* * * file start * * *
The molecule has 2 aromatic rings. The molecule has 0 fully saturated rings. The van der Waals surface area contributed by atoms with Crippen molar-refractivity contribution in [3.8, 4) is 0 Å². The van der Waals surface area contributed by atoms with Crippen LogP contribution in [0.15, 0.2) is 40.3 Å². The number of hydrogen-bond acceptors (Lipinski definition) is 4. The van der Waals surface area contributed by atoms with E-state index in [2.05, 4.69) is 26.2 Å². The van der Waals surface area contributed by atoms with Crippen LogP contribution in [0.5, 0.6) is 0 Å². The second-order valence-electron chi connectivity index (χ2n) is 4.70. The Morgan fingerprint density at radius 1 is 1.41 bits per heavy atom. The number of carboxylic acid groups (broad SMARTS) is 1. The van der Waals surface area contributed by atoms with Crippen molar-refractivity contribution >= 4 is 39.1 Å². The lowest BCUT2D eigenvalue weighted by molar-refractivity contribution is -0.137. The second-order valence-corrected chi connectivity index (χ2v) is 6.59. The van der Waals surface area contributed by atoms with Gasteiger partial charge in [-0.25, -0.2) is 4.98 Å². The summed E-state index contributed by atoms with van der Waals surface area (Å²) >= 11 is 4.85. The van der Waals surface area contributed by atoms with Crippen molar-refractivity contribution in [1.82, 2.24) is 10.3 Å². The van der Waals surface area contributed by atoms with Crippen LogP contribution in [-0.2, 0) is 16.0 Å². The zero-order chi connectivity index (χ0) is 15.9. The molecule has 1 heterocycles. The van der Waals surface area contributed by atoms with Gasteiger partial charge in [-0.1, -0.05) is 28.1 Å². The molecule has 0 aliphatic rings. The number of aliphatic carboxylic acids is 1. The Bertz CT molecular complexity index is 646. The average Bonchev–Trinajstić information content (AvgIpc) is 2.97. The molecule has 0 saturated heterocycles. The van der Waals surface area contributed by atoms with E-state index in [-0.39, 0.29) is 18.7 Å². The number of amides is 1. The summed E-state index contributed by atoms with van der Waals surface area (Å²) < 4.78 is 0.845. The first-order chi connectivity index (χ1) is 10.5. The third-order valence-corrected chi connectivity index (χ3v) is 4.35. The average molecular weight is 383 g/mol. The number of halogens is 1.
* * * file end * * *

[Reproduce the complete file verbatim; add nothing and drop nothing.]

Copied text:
The molecule has 2 aromatic rings. The molecule has 0 fully saturated rings. The van der Waals surface area contributed by atoms with Crippen molar-refractivity contribution in [3.8, 4) is 0 Å². The van der Waals surface area contributed by atoms with Crippen LogP contribution in [0.15, 0.2) is 40.3 Å². The number of hydrogen-bond acceptors (Lipinski definition) is 4. The van der Waals surface area contributed by atoms with E-state index in [2.05, 4.69) is 26.2 Å². The van der Waals surface area contributed by atoms with Crippen LogP contribution in [0.5, 0.6) is 0 Å². The second-order valence-electron chi connectivity index (χ2n) is 4.70. The Morgan fingerprint density at radius 1 is 1.41 bits per heavy atom. The number of carboxylic acid groups (broad SMARTS) is 1. The van der Waals surface area contributed by atoms with Crippen molar-refractivity contribution >= 4 is 39.1 Å². The lowest BCUT2D eigenvalue weighted by molar-refractivity contribution is -0.137. The second-order valence-corrected chi connectivity index (χ2v) is 6.59. The van der Waals surface area contributed by atoms with Gasteiger partial charge in [-0.25, -0.2) is 4.98 Å². The summed E-state index contributed by atoms with van der Waals surface area (Å²) >= 11 is 4.85. The van der Waals surface area contributed by atoms with Crippen molar-refractivity contribution in [1.82, 2.24) is 10.3 Å². The van der Waals surface area contributed by atoms with Crippen LogP contribution in [-0.2, 0) is 16.0 Å². The zero-order chi connectivity index (χ0) is 15.9. The molecule has 1 heterocycles. The van der Waals surface area contributed by atoms with Gasteiger partial charge in [-0.1, -0.05) is 28.1 Å². The molecule has 0 aliphatic rings. The number of aliphatic carboxylic acids is 1. The Bertz CT molecular complexity index is 646. The average Bonchev–Trinajstić information content (AvgIpc) is 2.97. The molecule has 0 saturated heterocycles. The van der Waals surface area contributed by atoms with E-state index in [-0.39, 0.29) is 18.7 Å². The number of amides is 1. The summed E-state index contributed by atoms with van der Waals surface area (Å²) < 4.78 is 0.845. The first-order chi connectivity index (χ1) is 10.5. The third-order valence-corrected chi connectivity index (χ3v) is 4.35. The average molecular weight is 383 g/mol. The number of halogens is 1.